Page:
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  1. Wikipedia articles should be based on reliable, published secondary sources and, to a lesser extent, on tertiary sources and primary sources. Secondary or tertiary sources are needed to establish the topic's notability and avoid novel interpretations of primary sources. All analyses and interpretive or synthetic claims about primary sources ...

  2. Mar 11, 2022 · Tertiary Literature Tertiary literature consists of a distillation and collection of primary and secondary sources such as textbooks, encyclopedia articles, and guidebooks or handbooks. The purpose of tertiary literature is to provide an overview of key research findings and an introduction to principles and practices within the discipline.

  3. Higher education, also called tertiary, third stage, provided by Higher Educational Institutes (HEIs; Greek: Ανώτατα Εκπαιδευτικά Ιδρύματα; Α.E.I.) and consist of Universities and specialist Academies, which primarily cater to the military. They are mostly autonomous, but the government is responsible for their ...

  4. This is partly because of concerns about its reliability, and partly because it’s a tertiary source. Tertiary sources are things like encyclopedias and databases that collect information from other sources rather than presenting their own evidence or analysis. Usually, only primary and secondary sources are cited in academic papers.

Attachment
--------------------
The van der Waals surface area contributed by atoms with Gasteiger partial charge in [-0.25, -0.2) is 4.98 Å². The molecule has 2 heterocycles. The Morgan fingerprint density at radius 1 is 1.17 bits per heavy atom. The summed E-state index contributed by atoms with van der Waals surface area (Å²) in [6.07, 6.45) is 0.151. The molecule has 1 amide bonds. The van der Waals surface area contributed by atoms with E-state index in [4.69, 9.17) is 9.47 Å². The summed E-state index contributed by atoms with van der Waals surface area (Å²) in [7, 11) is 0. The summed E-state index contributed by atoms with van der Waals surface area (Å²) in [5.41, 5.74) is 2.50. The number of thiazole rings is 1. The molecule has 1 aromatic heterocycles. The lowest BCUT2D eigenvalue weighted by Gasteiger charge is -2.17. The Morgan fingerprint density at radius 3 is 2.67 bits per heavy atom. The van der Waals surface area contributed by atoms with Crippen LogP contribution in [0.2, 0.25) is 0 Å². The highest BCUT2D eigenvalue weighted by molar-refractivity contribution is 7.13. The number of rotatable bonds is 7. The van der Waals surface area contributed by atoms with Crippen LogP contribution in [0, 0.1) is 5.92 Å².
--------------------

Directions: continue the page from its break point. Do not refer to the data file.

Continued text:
5. Nov 29, 2021 · Primary osteoporosis occurs as a result of the natural aging process, whereas secondary osteoporosis occurs due to other reasons. This article describes the difference between primary and ...

  6. Jan 01, 2007 · The didactic unit in Primary and Secondary Education. The didactic unit is a work unit that engages the goals, contents, methodology and assessment with a central organizational topic throug hout ...

  7. If you need assistance or require further information please ask a librarian. The information contained in this brochure was adapted from Working with Faculty to Design Undergraduate Information Literacy Programs: A How-To-Do-It Manual for Librarians by Rosemary Young, New York: Neal Schuman, 1999. (Updated 01/07/04)

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